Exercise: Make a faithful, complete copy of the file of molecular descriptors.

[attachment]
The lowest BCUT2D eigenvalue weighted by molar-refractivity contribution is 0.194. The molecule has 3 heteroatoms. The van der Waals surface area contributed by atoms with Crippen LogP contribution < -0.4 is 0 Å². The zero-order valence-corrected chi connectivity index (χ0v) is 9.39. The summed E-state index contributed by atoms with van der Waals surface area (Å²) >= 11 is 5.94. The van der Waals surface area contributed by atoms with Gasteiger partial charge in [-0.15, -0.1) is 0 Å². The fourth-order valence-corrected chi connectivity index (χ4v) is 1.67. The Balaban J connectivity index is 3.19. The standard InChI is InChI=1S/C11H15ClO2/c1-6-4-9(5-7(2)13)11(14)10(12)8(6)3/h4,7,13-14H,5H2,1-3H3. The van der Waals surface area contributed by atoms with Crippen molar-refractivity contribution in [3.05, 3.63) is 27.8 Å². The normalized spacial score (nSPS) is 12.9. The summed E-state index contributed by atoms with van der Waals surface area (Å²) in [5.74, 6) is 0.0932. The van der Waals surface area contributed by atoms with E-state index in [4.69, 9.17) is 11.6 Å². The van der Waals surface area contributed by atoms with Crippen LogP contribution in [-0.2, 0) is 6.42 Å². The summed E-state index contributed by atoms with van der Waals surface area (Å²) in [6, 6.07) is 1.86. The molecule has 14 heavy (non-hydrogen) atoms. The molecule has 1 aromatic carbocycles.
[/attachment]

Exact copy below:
The lowest BCUT2D eigenvalue weighted by molar-refractivity contribution is 0.194. The molecule has 3 heteroatoms. The van der Waals surface area contributed by atoms with Crippen LogP contribution < -0.4 is 0 Å². The zero-order valence-corrected chi connectivity index (χ0v) is 9.39. The summed E-state index contributed by atoms with van der Waals surface area (Å²) >= 11 is 5.94. The van der Waals surface area contributed by atoms with Gasteiger partial charge in [-0.15, -0.1) is 0 Å². The fourth-order valence-corrected chi connectivity index (χ4v) is 1.67. The Balaban J connectivity index is 3.19. The standard InChI is InChI=1S/C11H15ClO2/c1-6-4-9(5-7(2)13)11(14)10(12)8(6)3/h4,7,13-14H,5H2,1-3H3. The van der Waals surface area contributed by atoms with Crippen molar-refractivity contribution in [3.05, 3.63) is 27.8 Å². The normalized spacial score (nSPS) is 12.9. The summed E-state index contributed by atoms with van der Waals surface area (Å²) in [5.74, 6) is 0.0932. The van der Waals surface area contributed by atoms with E-state index in [4.69, 9.17) is 11.6 Å². The van der Waals surface area contributed by atoms with Crippen LogP contribution in [-0.2, 0) is 6.42 Å². The summed E-state index contributed by atoms with van der Waals surface area (Å²) in [6, 6.07) is 1.86. The molecule has 14 heavy (non-hydrogen) atoms. The molecule has 1 aromatic carbocycles.